The podcast is currently on its 65th episode as this article is being written. Dias has interviewed a variety of guests like influencer Bretman Rock, Big Wave Surfer Mark Healey, MMA Fighter Yancy Medeiros and more.

For Dias, creating connections and talking story with the different podcast guests has always come naturally to him because of how he was raised.

“I don’t really know anything else but aloha,” said Dias. “It’s because of my upbringing in school and from my parents.”

Dias focuses on using his platform to show the authentic Hawaiʻi and not the romanticized version of Hawaiʻi that is all over social media today.

“I always felt there was a lack of influencers that shared the real Hawaiʻi,” Dias said. “I just felt like, if I could kind of fill that gap and be that Hawaiian influencer, other people will follow in those footsteps and create content that’s more culturally appropriate.”

While the podcast could have gone in a different direction, Dias has opted to focus on culture and unveiling the true Hawaiʻi that most creators won’t show or don’t truly know themselves.

In one of the earlier episodes of the podcast (#16), Dias spoke with another education-focused kanaka influencer, Maluhia States, who is also a kumu ʻōlelo Hawaiʻi. They talked about tips on learning the Hawaiian language and how learning the language can lead to a new understanding of life around you.

Dias interviews a wide range of guests, but each new conversation is always as insightful as the last. He curates each question for his current guest, but really just wants everyone who joins him to feel free to speak their mind.

“I want to connect people, to build these connections,” said Dias. “To provide a safe space where people can have tough conversations without being judged, or to just be themselves without being judged.”

In some of their conversations, Dias and his guests dive deep into weighty issues such as sovereignty and decolonization. While these are heavy topics, he creates a safe space for these conversations to be shared.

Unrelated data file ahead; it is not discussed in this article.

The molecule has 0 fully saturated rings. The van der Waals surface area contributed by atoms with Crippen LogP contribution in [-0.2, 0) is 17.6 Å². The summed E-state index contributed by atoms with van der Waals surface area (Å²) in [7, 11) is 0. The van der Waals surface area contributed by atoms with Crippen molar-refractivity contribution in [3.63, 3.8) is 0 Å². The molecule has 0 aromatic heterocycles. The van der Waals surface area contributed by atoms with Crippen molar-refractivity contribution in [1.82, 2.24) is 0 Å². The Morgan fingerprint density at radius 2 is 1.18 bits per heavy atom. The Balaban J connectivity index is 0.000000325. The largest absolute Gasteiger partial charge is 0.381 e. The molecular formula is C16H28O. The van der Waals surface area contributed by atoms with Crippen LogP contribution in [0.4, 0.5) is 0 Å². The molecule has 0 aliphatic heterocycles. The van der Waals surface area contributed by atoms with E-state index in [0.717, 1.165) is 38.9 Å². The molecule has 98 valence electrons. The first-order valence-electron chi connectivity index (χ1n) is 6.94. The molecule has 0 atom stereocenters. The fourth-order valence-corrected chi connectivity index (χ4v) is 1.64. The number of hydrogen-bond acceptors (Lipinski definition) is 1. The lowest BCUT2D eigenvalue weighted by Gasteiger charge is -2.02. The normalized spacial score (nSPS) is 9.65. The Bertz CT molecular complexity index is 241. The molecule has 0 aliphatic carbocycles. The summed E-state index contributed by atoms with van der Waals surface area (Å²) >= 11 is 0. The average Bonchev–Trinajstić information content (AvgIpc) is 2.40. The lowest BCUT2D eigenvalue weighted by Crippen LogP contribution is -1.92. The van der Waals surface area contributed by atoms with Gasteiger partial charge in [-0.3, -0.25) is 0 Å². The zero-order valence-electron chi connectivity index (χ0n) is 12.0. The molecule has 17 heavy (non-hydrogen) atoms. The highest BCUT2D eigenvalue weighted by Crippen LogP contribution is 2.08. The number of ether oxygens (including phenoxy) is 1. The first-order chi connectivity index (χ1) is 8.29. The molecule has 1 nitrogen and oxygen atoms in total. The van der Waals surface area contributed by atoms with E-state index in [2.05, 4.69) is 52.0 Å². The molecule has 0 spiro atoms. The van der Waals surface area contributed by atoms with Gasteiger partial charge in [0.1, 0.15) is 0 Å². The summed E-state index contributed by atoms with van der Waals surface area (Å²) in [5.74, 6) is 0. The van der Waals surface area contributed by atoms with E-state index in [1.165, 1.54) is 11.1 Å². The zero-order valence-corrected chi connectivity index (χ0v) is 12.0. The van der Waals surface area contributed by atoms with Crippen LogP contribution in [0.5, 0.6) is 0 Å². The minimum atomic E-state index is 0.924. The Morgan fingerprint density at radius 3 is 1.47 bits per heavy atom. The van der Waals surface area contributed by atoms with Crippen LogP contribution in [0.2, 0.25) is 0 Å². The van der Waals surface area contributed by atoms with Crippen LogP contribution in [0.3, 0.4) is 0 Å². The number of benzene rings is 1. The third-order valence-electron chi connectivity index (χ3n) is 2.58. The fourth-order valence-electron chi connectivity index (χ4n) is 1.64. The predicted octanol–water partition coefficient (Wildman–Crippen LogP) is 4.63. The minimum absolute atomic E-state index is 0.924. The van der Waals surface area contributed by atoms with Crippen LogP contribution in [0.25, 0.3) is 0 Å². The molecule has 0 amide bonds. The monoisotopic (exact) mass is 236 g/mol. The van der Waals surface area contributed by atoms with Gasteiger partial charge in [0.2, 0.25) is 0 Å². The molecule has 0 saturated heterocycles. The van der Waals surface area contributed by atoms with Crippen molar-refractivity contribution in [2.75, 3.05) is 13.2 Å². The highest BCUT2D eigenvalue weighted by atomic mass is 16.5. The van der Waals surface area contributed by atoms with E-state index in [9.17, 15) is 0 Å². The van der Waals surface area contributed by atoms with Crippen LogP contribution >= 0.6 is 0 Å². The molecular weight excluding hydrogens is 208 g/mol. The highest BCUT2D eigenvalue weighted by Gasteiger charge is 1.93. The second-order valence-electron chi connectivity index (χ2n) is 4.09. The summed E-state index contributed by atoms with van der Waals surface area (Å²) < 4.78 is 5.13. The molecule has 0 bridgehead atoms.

In episode #64 of the podcast, Dias sits down with politician and community organizer Kaniela Ing and talks about the ongoing housing crisis in Hawaiʻi. They touch upon their ideas of how to decolonize your mindset and the differences between American culture and Hawaiian culture.

From podcast to TikTok, Dias and McAllister have both contributed to a cause bigger than themselves, bringing awareness and shining a light on Hawaiians and Hawaiʻi.

Although Dias and McAllister have very different audience demographics, both provide a safe space for questions and discussions about Hawaiʻi.

Large audiences always come with online “trolls,” something both Dias and McAllister both try to ignore on their social media accounts in order to avoid being drained by their negativity.

“Sometimes, when something negative is said about one of my guests, I feel protective of them,” Dias said. “Like a mom or dad kind of defensive.”

While Dias feels like a parent when it comes to defending his guests, a “mom defense” is even more real for McAllister – although she doesn’t get too bothered by hate comments anymore, her mother still does.

“I’ll see [my mom] trying to go back and forth with the people in my comments and that sucks because I know where she’s coming from, but she’s gonna get really drained doing that,” said McAllister. “Otherwise, she’s proud of the platform I’ve created.”

Photo: Mobile phones with social media posts
Social media has completely changed the way people get and consume information. It has connected the world in a way that seemed unimaginable a few decades ago. And while some misuse social media, others are leveraging the medium to encourage, uplift and inform – including a new generation of Native Hawaiian social media inluencers who are using their own platforms to teach thousands of people about Hawaiian language, culture and history. – Courtesy Photos

Their impact has not gone unseen. With their large audiences, both Dias and McAllister can reach and educate thousands of people with the click of a button. And both influencers have seen first-hand the effect that their content has on people.

“I get messages all the time, people thanking me for just doing the podcast and for giving people a platform to voice their opinions,” said Dias.

“I’ve gotten a lot of DM’s [direct messages] from people who have said, ‘I canceled my trip because of you and I’m learning more about the effects of tourism on Hawaiʻi’ or I’ve had teachers say that they’ve used my videos to educate kids in their countries,” McAllister said.

These two influencers have only just started; both have plans to take their work to the next level.

McAllister said to keep an eye out for a future documentary she’s currently working on with Apple TV and HBO that will likely focus on Hawaiʻi’s affordable housing crisis. She hopes the completed documentary will be picked up by Netflix.

“I hope a lot of people will watch it because it’s going to include a bunch of good info,” McAllister said.

Dias is looking forward to creating an independent space where all guests can speak their minds with no repercussions – and possibly even turning the podcast into a talk show.

“If we continue to grow and reach more people, hopefully, we will help out and make a difference in some way,” said Dias.

If you’re interested in viewing their content, follow @Melemaikalanimakalapua on TikTok and @TheHawaiiversePodcast and @KamakaDias8 on Instagram.

The Hawaiiverse Podcast is also available on Spotify, YouTube and Apple Podcasts.